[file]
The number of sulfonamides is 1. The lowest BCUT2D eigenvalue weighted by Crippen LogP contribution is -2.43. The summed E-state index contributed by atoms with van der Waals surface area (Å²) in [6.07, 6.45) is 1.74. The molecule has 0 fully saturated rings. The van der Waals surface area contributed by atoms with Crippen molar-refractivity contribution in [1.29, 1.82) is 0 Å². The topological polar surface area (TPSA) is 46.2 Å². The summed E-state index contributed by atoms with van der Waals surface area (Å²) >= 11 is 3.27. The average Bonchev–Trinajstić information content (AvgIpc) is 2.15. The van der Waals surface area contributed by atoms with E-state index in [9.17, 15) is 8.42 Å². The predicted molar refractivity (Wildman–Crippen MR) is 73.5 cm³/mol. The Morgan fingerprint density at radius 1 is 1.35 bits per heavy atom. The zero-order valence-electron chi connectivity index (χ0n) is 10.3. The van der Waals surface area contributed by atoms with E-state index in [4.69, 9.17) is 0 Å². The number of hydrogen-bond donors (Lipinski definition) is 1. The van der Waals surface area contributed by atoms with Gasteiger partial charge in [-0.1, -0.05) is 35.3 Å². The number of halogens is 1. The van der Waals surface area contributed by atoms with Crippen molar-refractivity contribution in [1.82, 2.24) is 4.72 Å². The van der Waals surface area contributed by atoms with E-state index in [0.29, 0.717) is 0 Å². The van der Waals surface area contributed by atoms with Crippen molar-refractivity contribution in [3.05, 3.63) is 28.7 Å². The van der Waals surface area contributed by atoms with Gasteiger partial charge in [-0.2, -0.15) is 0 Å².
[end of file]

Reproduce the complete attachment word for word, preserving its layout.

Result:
The number of sulfonamides is 1. The lowest BCUT2D eigenvalue weighted by Crippen LogP contribution is -2.43. The summed E-state index contributed by atoms with van der Waals surface area (Å²) in [6.07, 6.45) is 1.74. The molecule has 0 fully saturated rings. The van der Waals surface area contributed by atoms with Crippen molar-refractivity contribution in [1.29, 1.82) is 0 Å². The topological polar surface area (TPSA) is 46.2 Å². The summed E-state index contributed by atoms with van der Waals surface area (Å²) >= 11 is 3.27. The average Bonchev–Trinajstić information content (AvgIpc) is 2.15. The van der Waals surface area contributed by atoms with E-state index in [9.17, 15) is 8.42 Å². The predicted molar refractivity (Wildman–Crippen MR) is 73.5 cm³/mol. The Morgan fingerprint density at radius 1 is 1.35 bits per heavy atom. The zero-order valence-electron chi connectivity index (χ0n) is 10.3. The van der Waals surface area contributed by atoms with E-state index in [4.69, 9.17) is 0 Å². The number of hydrogen-bond donors (Lipinski definition) is 1. The van der Waals surface area contributed by atoms with Gasteiger partial charge in [-0.1, -0.05) is 35.3 Å². The number of halogens is 1. The van der Waals surface area contributed by atoms with Crippen molar-refractivity contribution in [1.82, 2.24) is 4.72 Å². The van der Waals surface area contributed by atoms with E-state index in [0.29, 0.717) is 0 Å². The van der Waals surface area contributed by atoms with Crippen molar-refractivity contribution in [3.05, 3.63) is 28.7 Å². The van der Waals surface area contributed by atoms with Gasteiger partial charge in [-0.2, -0.15) is 0 Å².